Hypoglycaemia, or a"hypo",is an abnormally low level of glucose in yourblood (less than four millimoles per litre).

When your glucose (sugar)level is toolow, your body doesn't have enough energy to carry out its activities.

Hypoglycaemia is most commonly associated with diabetes , and mainly occurs if someone with diabetes takes too much insulin, misses a meal or exercises too hard.

In rare cases, it's possible for a person who doesn't have diabetesto experience hypoglycaemia. It can be triggered by Malnutrition , binge drinking or certain conditions, such as Addison's disease .

Symptoms usually occur when blood sugar levels fall below four millimoles (mmol) per litre.

Typical early warning signs are feeling hungry, trembling or shakiness, and sweating. In more severe cases, you may also feel confused and have difficulty concentrating. In very severe cases, a person experiencing hypoglycaemia can lose consciousness.

It's also possible for hypoglycaemia to occur during sleep, which can cause excess sweating, disturbed sleep, and feeling tired and confused upon waking.

After having something sugary, you may need to have a longer-acting "starchy" carbohydrate food, such asa sandwich or afew biscuits.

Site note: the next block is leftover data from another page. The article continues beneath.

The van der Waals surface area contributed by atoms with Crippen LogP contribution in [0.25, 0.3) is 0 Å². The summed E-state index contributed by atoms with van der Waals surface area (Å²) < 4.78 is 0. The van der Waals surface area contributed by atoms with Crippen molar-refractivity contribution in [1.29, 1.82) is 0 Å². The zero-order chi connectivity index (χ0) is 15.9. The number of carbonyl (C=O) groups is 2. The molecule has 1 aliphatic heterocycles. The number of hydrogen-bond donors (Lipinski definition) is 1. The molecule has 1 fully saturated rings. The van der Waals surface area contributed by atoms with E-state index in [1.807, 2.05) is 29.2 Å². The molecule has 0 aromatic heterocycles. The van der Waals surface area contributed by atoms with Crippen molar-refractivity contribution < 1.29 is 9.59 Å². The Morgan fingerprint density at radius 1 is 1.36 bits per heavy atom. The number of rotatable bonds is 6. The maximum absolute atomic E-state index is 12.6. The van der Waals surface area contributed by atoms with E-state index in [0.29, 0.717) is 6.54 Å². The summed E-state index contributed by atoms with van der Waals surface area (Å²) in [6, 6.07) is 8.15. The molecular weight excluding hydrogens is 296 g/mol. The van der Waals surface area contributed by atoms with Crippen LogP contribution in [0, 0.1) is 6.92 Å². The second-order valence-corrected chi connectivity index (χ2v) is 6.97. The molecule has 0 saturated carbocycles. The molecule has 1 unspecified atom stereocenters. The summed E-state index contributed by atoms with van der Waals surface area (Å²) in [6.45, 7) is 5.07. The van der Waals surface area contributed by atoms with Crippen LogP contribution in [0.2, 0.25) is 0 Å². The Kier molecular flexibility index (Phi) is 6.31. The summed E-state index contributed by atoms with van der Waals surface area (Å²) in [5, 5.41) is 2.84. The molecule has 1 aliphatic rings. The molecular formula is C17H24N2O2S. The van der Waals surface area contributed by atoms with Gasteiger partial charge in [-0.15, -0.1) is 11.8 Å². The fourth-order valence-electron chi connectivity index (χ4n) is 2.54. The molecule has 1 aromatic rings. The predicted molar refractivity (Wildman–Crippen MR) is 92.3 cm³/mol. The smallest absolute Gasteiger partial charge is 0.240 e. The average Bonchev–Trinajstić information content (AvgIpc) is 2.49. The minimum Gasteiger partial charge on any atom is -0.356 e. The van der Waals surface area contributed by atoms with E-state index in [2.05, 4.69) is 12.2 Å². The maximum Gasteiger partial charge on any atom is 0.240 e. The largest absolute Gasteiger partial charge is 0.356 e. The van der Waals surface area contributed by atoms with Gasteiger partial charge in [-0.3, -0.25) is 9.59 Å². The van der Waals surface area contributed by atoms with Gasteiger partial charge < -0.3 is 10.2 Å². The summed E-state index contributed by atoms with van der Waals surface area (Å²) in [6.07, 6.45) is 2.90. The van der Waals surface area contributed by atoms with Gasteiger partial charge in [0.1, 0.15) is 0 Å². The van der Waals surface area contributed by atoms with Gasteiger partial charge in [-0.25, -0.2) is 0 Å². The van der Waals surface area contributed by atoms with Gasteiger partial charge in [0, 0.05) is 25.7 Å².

If hypoglycaemia causes a loss of consciousness, an injection of the hormone glucagon can be given to raise blood glucose levels and restore consciousness. This is onlyif an injection is available and the person giving the injection knows how to use it.

You should dial 999 to request an ambulance if:

  • a glucagon injection kit isn't available
  • there's nobody trained to give the injection
  • the injection is ineffective after 10 minutes

Never try to put food or drink into the mouth of someone who's drowsy or unconsciousas they could choke.This includes some of the high-sugar preparations specifically designed for smearing inside the cheek.

You should be careful when drinking alcohol as it can alsocause hypoglycaemia, sometimes many hours after drinking.

Exercise or activity is another potential cause, and you should have aplan for dealing with this, such as eating carbohydrate before, during or after exercise, or adjusting your insulin dose.

You should also make sure you regularly change where you inject insulinas the amount of insulin your body absorbs can differ depending on where it's injected.

Always carry rapid-acting carbohydratewith you, such as glucose tablets, a carton of fruit juice (one that contains sugar), or some sweets in case you feel symptoms coming on or your blood glucose level is low.

Make sure your friends and family know about your diabetes and the risk of hypoglycaemia. It may also help to carry some form of identification that lets people know about your condition in an emergency.

When hypoglycaemia occurs as the result ofan underlying condition other than diabetes, the condition will need to be treated to prevent a further hypo.


Content supplied by the NHS Website

Medically Reviewed by a doctor on 31 Aug 2016